WEST DES MOINES, Iowa - Republican presidential contenders Mitt Romney, Ron Paul and Rick Santorum were locked in a tight battle as voters met across this largely rural state on Tuesday in the first contest to determine a challenger to Democratic President Barack Obama.
Partial returns from the state Republican Party showed the three candidates winning roughly 23 percent of the vote each with about 22 percent of precincts reporting.
The months-long campaign has been marked by volatility. Romney is a favorite of the party's business wing, while Santorum appeared to be consolidating the state's large bloc of Christian conservatives.
Paul has drawn a passionate following among libertarians and younger voters.
Iowa's caucuses are known more for weeding out candidates than picking the future president but a strong finish here could provide a big boost in the state-by-state battle to choose the Republican to stand against Obama in the November 6 election.
Most of the candidates have topped opinion polls at one point in a race that until recently centered on televised debates rather than on-the-ground campaigning.
Many voters remain undecided and the unusual caucus process adds an element of unpredictability.
Voters gathered in public meetings at hundreds of sites around the state such as schools, libraries and churches, listening to speeches touting the various candidates before casting their ballots. Democrats and independents are allowed to participate as long as they re-register as Republicans at the site.
"I'm paying great attention, I just can't decide," said Judy Peters, the owner of an events center where roughly 1,000 voters were to meet. "There's bits and pieces of each candidate that I like and bits and pieces that I don't."
Outside groups associated with candidates, known as "Super PACs," have taken advantage of loosened campaign-finance rules to flood the Iowa airwaves with negative advertising.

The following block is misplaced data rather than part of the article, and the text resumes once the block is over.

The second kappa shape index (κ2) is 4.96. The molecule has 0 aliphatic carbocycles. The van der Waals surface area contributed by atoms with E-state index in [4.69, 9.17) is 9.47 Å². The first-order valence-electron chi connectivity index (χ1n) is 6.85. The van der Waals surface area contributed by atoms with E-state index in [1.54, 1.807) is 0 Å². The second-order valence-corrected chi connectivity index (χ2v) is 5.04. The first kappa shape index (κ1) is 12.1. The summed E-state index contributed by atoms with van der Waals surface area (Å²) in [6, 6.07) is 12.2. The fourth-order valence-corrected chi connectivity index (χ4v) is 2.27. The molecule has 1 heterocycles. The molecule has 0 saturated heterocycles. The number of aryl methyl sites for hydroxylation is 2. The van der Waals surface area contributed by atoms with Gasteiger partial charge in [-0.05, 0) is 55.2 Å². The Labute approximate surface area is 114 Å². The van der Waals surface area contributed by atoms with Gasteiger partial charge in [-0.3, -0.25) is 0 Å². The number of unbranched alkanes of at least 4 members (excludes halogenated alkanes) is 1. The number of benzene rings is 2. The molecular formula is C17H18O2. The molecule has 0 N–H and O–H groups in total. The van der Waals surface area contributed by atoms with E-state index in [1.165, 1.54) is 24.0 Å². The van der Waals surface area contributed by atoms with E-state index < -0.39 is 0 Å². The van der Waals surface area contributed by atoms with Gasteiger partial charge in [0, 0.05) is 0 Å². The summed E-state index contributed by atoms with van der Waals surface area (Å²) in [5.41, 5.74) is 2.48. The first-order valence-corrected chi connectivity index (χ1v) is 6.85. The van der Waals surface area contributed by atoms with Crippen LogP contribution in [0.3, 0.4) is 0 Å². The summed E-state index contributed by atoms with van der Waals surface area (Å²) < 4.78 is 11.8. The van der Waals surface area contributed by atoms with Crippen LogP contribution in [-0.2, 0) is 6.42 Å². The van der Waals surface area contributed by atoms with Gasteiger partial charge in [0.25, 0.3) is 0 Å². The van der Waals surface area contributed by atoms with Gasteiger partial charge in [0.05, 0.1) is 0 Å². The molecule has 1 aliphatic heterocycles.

Former House of Representatives Speaker Newt Gingrich has seen his support erode under a barrage of such attack advertisements. Early returns showed him in fourth place ahead of Texas Governor Rick Perry.
"Poor Newt. I kind of feel sorry for him. He's just been savaged," said voter James Patterson, who said he plans to vote for Romney. "Somebody's really, really mad at Newt."
Gingrich said he would keep his campaign positive.
"You have a chance tonight to send a signal to America," he told voters in Cedar Falls. "You can do that by refusing to vote for anyone who has run negative ads."
Sparsely populated Iowa only yields 28 delegates of the 1,143 needed to lock up the Republican presidential nomination, and those delegates aren't actually awarded for months after Tuesday's caucuses.
Still, the stakes are high.
Romney, a former Massachusetts governor, is aiming for a win that could ease persistent doubts among conservatives about his moderate past and propel him toward clinching the nomination early.
He is heavily favored to win next week's New Hampshire primary.
Surveys show Romney performs best among Republicans in head-to-head matchups with Obama in a campaign certain to focus on the economy and high unemployment.
Santorum, a former U.S. senator from Pennsylvania, hopes to emerge as the latest conservative alternative to Romney.
"I was really not interested in any of the candidates at all and I didn't notice Santorum because he was so low in the polls," said Rachel Wright, an artist who spoke on behalf of Santorum at a caucus in Ames. She approved his anti-abortion stand. "He is really strong pro-lifer. I admire his faith, and I almost admire that he isn't in our face about it."
Largely consigned to the margins for most of the race, Santorum is now fending off attacks from his rivals who see him as a new threat. On Tuesday, he accused Paul of launching a wave of automated phone calls that questioned Santorum's anti-abortion and pro-gun credentials.
A win by Paul, a congressman from Texas, would help him extend his minimal-government stance and broaden the appeal of his campaign outside his zealous base, many of them independents, disaffected Democrats and younger voters.
Struggling rivals like Texas Governor Rick Perry and U.S. Representative Michele Bachmann are fighting for at least a fourth-place finish that could preserve their flickering hopes.
"People are looking for the one true core conservative that can take on Barack Obama and win. That's what I've demonstrated throughout the campaign," Bachmann told CNN.
The caucuses start a frenzied month for the Republican presidential hopefuls that will include a half-dozen debates in January and three more state votes -- on January 10 in New Hampshire, January 21 in South Carolina and January 31 in Florida.
Iowa's nominating contest has traditionally cleared the field of losers and elevated surprise contenders. Former Arkansas Governor Mike Huckabee won the 2008 Republican caucuses, but fell short of the nomination. The eventual nominee, Arizona Senator John McCain, finished a distant fourth.
Obama launched his White House run with an Iowa win four years ago. This time, Obama is the only Democrat running, but the party is holding caucuses anyway and he will address caucus-goers by video on Tuesday night.